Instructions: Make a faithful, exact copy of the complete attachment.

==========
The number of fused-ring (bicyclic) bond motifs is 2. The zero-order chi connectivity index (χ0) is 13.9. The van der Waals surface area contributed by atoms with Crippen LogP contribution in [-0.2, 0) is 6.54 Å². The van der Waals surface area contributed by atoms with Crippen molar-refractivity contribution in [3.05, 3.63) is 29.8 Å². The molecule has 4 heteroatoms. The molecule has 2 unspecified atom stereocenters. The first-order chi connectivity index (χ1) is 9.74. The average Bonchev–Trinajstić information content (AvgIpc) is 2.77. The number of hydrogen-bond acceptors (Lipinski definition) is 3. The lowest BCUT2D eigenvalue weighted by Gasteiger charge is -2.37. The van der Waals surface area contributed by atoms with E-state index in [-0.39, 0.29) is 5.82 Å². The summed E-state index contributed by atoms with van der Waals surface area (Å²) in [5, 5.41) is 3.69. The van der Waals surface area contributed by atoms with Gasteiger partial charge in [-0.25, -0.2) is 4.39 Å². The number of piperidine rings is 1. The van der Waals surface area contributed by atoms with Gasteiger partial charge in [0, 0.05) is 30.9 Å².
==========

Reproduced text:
The number of fused-ring (bicyclic) bond motifs is 2. The zero-order chi connectivity index (χ0) is 13.9. The van der Waals surface area contributed by atoms with Crippen LogP contribution in [-0.2, 0) is 6.54 Å². The van der Waals surface area contributed by atoms with Crippen molar-refractivity contribution in [3.05, 3.63) is 29.8 Å². The molecule has 4 heteroatoms. The molecule has 2 unspecified atom stereocenters. The first-order chi connectivity index (χ1) is 9.74. The average Bonchev–Trinajstić information content (AvgIpc) is 2.77. The number of hydrogen-bond acceptors (Lipinski definition) is 3. The lowest BCUT2D eigenvalue weighted by Gasteiger charge is -2.37. The van der Waals surface area contributed by atoms with E-state index in [-0.39, 0.29) is 5.82 Å². The summed E-state index contributed by atoms with van der Waals surface area (Å²) in [5, 5.41) is 3.69. The van der Waals surface area contributed by atoms with Gasteiger partial charge in [-0.25, -0.2) is 4.39 Å². The number of piperidine rings is 1. The van der Waals surface area contributed by atoms with Gasteiger partial charge in [0, 0.05) is 30.9 Å².